who have many focuses. Staff your company with the best employees, not just the
ones who live a certain lifestyle.

Engineering Philosophy

Technology is Hope

I recently saw this
TED talk
and it really crystallized why I love technology so much. Go ahead
and watch the talk before you read this post, or not in which case I will sound
far more original than I might otherwise be.

Have you watched it? Good.

The main thesis of Professor Herr’s presentation is that people are not
disabled, instead their technology is insufficient for their needs (14:25 in
the video). This turns out to be an incredibly potent idea. Before disabilities
like deafness, blindness, loss of limbs were permanent conditions. There were
no solutions. Through time and effort humanity was able to build crutches or
stop gaps. Hearing aids, peg legs, crude imitations of the organic components
they were replacing. This was all that could be accomplished at the time and
this is why we considered people disabled, because there was no way to fix what
was broken with them. Their condition was permanent. Professor Herr shows us
differently. By taking an incredibly hard problem (replicating a human leg) and
applying his skill and that of his team they were able to produce a very close
facsimile to a human leg. Is it a perfect replica no, but it is a start on a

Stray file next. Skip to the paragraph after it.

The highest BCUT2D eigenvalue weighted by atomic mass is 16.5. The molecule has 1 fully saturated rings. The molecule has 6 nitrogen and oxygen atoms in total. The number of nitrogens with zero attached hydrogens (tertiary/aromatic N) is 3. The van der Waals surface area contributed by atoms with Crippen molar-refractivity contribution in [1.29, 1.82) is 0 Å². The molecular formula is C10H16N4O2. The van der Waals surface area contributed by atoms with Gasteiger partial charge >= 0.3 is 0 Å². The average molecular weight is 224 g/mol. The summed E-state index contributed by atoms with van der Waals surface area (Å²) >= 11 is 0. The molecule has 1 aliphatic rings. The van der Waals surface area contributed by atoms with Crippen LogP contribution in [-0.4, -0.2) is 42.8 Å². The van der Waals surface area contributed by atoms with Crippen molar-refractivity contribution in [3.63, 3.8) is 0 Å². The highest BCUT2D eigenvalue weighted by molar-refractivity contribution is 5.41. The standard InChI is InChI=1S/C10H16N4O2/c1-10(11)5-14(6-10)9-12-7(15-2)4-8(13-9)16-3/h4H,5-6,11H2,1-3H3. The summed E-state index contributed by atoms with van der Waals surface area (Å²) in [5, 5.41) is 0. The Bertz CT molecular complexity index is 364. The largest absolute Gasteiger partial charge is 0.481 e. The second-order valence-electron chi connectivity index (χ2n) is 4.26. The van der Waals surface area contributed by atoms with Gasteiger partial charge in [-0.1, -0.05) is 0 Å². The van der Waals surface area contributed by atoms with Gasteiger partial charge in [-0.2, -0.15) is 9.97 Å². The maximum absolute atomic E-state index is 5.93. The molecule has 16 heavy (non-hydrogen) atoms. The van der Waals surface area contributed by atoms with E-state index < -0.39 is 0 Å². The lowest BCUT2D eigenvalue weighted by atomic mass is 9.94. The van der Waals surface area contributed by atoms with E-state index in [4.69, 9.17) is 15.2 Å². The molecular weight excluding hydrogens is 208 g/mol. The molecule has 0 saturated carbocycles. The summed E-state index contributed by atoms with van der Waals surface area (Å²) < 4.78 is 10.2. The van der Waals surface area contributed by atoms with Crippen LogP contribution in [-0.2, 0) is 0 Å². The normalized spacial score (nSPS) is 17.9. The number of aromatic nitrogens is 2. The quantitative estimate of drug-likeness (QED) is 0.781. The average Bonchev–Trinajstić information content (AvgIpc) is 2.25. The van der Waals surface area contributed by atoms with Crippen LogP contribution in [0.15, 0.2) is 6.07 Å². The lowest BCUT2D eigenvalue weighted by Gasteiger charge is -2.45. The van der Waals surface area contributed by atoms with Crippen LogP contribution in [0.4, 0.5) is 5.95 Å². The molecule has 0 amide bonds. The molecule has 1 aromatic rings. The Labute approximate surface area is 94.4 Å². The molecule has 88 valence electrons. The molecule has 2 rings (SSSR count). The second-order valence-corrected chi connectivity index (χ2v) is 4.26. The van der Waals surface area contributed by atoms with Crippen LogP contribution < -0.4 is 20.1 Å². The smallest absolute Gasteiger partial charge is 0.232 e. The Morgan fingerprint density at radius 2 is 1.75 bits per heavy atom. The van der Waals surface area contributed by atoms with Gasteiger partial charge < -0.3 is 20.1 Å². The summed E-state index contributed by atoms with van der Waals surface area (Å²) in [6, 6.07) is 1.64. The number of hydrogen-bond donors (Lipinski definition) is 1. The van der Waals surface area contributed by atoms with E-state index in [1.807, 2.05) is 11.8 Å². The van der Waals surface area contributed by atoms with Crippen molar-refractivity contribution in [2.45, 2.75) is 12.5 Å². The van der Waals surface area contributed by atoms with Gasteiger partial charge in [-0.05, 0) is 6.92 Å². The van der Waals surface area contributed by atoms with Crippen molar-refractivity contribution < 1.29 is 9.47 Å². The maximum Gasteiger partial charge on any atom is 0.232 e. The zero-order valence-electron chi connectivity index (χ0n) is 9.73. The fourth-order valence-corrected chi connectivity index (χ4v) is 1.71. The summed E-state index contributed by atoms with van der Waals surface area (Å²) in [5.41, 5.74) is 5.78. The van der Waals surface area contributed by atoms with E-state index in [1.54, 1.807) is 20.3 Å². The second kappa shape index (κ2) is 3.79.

long journey. And unlike our legs, his team’s work is constantly improving and
will (I have no doubt) eventually surpass our own organic ones. This work
proves that people are not broken we just have not developed the technology to
fix them.

Why does this show how much I love technology? Because the root of Professor
Herr’s philosophy is ultimately the belief in a better world. Not just hope
that things will get better, not just a faint hazy dream of an improved future,
but a real steadfast unshakeable conviction that the world is becoming better
through improvements in technology. And in true empirical fashion he asks us
not to take that conviction on faith, but on the real concrete evidence he
presents. Do not underestimate the power of this ideology. Embrace it and make
it part of your identity. I do not just believe, but I know that humanity grows
its knowledge daily, cultivated by the work of all of us to push ourselves and
our technology inexorably forward.

When I say I love technology I really am just saying I love humanity’s will
to better themselves and our world. I love our intellectual strength that we
wield Thor like to crush the problems of our ancestors. Can you imagine how
things used to be? How our species used to be hobbled by inefficiencies, by
disease, by the dark. Technology is that great shinning light in the distance
illuminating the future for us.

We have not solved all our problems yet, but we can and we will. No gods
will rescue us, our own will and might shall be our salvation.


Why You Should Not Expose Your Failed SQL Query

It is the weekend and as I am wont to do I pay a visit to A site focusing on links to
illegal file distribution. They do have some legal links, but it would be a lot
like drug dealers selling candy on the side. Not really their purpose for
being. Anyways the site was down as usual. Seems their host is just generally
bad as this is a common occurrence. Today was different though. It was serving
a relatively unique error.


What are we seeing here?

This is the exact SQL query
that the server was trying to run which failed for some reason. In other words
when I tried to access the site the server tried to (via the sessions.php file)